Airport Business

DEC 2017 - JAN 2018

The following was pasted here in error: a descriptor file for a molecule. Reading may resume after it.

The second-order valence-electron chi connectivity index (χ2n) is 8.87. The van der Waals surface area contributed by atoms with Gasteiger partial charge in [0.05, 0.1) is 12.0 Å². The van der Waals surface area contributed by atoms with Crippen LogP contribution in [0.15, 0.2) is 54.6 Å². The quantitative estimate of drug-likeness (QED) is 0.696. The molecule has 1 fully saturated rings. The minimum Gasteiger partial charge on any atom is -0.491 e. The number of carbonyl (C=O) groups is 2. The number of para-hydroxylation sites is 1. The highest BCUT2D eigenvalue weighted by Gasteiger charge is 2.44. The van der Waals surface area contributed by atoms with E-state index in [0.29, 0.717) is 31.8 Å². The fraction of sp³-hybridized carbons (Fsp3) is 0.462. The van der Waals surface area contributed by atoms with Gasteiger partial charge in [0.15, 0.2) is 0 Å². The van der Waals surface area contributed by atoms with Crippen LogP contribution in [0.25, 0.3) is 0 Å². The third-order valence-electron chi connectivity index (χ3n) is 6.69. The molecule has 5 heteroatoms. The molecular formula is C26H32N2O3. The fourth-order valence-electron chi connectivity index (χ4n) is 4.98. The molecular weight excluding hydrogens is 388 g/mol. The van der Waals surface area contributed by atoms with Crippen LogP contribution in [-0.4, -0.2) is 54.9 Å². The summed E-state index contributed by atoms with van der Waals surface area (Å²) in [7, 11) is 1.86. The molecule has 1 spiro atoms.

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AIRLINE SERVICE 30 airportbusiness December 2017/January 2018 By Benét Wilson An International Appeal For Non-Hub Airports Non-hub airports across the U.S. are gaining international flights thanks to new carriers and overlooked benefits. Kevin Schorr is a vice president and partner at Campbell-Hill Aviation Group, an air service consultancy. His firm regularly works with airport clients to boost domestic and international flights. "The economic benefit of international flights far surpasses the benefits of domestic services. We see lot of demand from non-hub airports to international destinations that sometimes go overlooked because domestic carriers prefer to operate that traffic over an existing hub because it's less risky," said Schorr. There's also pressure in local communities from stakeholders and political representatives for their airports to pursue international service whether or not it makes sense," said Schorr. "This comes as we're seeing airlines embracing international routes that wouldn't have normally stood out as new opportunities to a casual observer." There are reasons why more airlines are bypassing traditional international hubs, said Schorr. "In some cases, like JFK, airports are full during the times that airlines want to operate. It's not uncommon for airlines to be turned away because there are no gates or slots," he explained. "In some cases, bilateral agreement routes are full. A carrier might want to fly between the U.S. and Beijing or Shanghai, but they end up looking at secondary cities like Xian or Chengdu." The industry is also seeing newer carriers with significantly low-cost bases and willing to take a risk flying out of a non-hub airport, said Schorr. GROWING INTERNATIONAL FLIGHTS One of those airports is Oakland International, which has service from low-cost Norwegian and Mexico's Volaris among its international flights. It also has service from Azores Air, British Airways and Southwest Airlines despite being only 30 miles away from San Francisco International Airport. Oakland currently has flights to Puerto Vallarta, Cabo San Lucas, Copenhagen, London Gatwick — served by both British Airways and Norwegian — Barcelona, Oslo, Stockholm, Guadalajara, Mexico City and Azores Island. Most of the European flights are operated by Norwegian. Keonnis Taylor, senior marketing and com- munications representative for the airport, said Oakland presented itself as an airport for those looking for entry into the Bay Area. "Given Oakland's geographical location and operational reliability, it was very palatable for an airline like Norwegian to enter," she said. "In making the London case to British Airways when Norwegian already had service, we showed that most of that city's passengers live in the East Bay, which is an attractive geographical location." BA already had service out of San Francisco and San Jose, said Taylor. "So the Oakland flight made them a player in the region." Kevin Dillon is the CEO and executive direc- tor of the Connecticut Airport Authority (CAA), which manages Hartford's Bradley International Airport. The region is home to Fortune 500 com- panies including United Technologies, Aetna and Hartford Financial Services Group Inc. Bradley's Dublin flight on Aer Lingus started in September 2016 and put the city on the map, H a r t s f i e l d- J a c k s o n . L o s A n g e l e s International. Chicago O'Hare. JFK International. Washington Dulles International. These and other large air- ports carry the lion's share of passengers flying from the United States to interna- tional destinations. But an increasing number non-hub U.S. airports are working with their communities to con- nect with the global air transportation system, includ- ing Hartford, Connecticut, San Diego and Oakland. Volaris is one example of a low-cost airline growing its business at airports across the U.S. Oakland International Airport

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